Leverage and Build on Current Customer Data

If you have an existing customer base, the amassed data can be used by Facebook to create a custom audience. This allows you the ability to easily re-engage those customers on Facebook (provided they have a Facebook presence).

More importantly, this data can then be used to reverse engineer a Lookalike Audience. A Lookalike Audience is created when Facebook “looks” at the commonalities within your list of customers you’ve provided and uses the information to identify other Facebook users who fit that profile.

Ads can then be targeted at your Lookalike Audience without having to go through the process of manually defining your audience. Again, experiment, because sometimes a Lookalike Audience may perform better than your hand-selected audience, and sometimes it may not.

No matter what your approach, be careful not to get too specific. Leave a little wiggle room and remember, it is possible to go back and tweak the ad campaign after a day or two. Tweak and test, tweak and test.

Use, Tweak, and Test Your Data

Once you start running an ad, your ad will begin to accumulate its own data. You can then begin to use that information to test your ads and refine them. This is done by utilizing the following steps:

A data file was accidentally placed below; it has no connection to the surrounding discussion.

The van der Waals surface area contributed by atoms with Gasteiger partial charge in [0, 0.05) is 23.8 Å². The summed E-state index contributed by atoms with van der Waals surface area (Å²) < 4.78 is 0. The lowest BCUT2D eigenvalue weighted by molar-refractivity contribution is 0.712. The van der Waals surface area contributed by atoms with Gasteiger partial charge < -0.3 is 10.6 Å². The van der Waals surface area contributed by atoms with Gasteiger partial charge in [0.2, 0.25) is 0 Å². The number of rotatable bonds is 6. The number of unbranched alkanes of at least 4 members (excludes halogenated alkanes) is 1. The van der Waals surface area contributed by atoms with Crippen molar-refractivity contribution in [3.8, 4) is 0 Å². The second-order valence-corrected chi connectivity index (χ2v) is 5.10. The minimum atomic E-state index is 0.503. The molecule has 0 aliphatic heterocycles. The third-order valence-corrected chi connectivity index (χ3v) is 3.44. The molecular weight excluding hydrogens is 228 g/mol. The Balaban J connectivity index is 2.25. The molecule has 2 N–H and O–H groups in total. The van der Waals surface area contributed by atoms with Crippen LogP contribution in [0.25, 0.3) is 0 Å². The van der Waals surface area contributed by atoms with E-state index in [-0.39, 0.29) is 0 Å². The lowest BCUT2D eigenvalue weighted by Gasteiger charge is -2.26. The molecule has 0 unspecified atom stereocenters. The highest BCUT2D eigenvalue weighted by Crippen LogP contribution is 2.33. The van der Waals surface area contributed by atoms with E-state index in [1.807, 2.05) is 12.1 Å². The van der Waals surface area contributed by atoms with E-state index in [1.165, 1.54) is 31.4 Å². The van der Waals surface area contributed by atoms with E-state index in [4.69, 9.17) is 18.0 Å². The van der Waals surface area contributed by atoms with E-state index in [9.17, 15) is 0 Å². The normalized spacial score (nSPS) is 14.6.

• Mine your audience insights for target data.
  • Align your ad with your campaign landing page.
  • Test one ad element at a time (i.e. your headline).
  • Experiment with different ad placements (i.e. newsfeed right column, newsfeed desktop and newsfeed mobile).
  • Use the Power Editor to target new people with “like” campaigns.
  • Refine your targeting with conversion audiences (i.e. Exclude People Who Like Page).
  • Use geographic targeting. Bid higher where it makes sense and use other geographic areas on a seasonal basis or exclude them entirely.

Create and Use a Facebook Pixel

A Facebook Pixel tracks all kinds of important actions that are taken on your website and allows you to leverage those actions to acquire new customers.

By using a Facebook Pixel, it is possible to run conversion campaigns and product catalog campaigns and compare them to see which ads perform the best.

Create Your Facebook Ad

There are two main kinds of Facebook Ads you can start with for now. Every Facebook ad works differently depending on the type of ad, and some types serve different audiences better than others. You’ll only find which works best for your audience by experimenting, but only do so when you have the budget for it. Don’t experiment with a budget you don’t have or can’t afford.

1. Sponsored Posts

These posts appear directly in the Facebook Newsfeed. Users see these ads as they are scrolling by, and they feature as prominently in a newsfeed as posts from close friends do.

2. The Right-Hand Column

This ad appears in the right-hand column of the Facebook feed. These ads are smaller, but they can’t be scrolled past like sponsored posts in the News Feed. Marketers often use right-hand column ads for retargeting purposes.

Tips for Creating Your Facebook Ad Copy

  • Use Facebook targeting to narrow your audience down and write to that audience directly.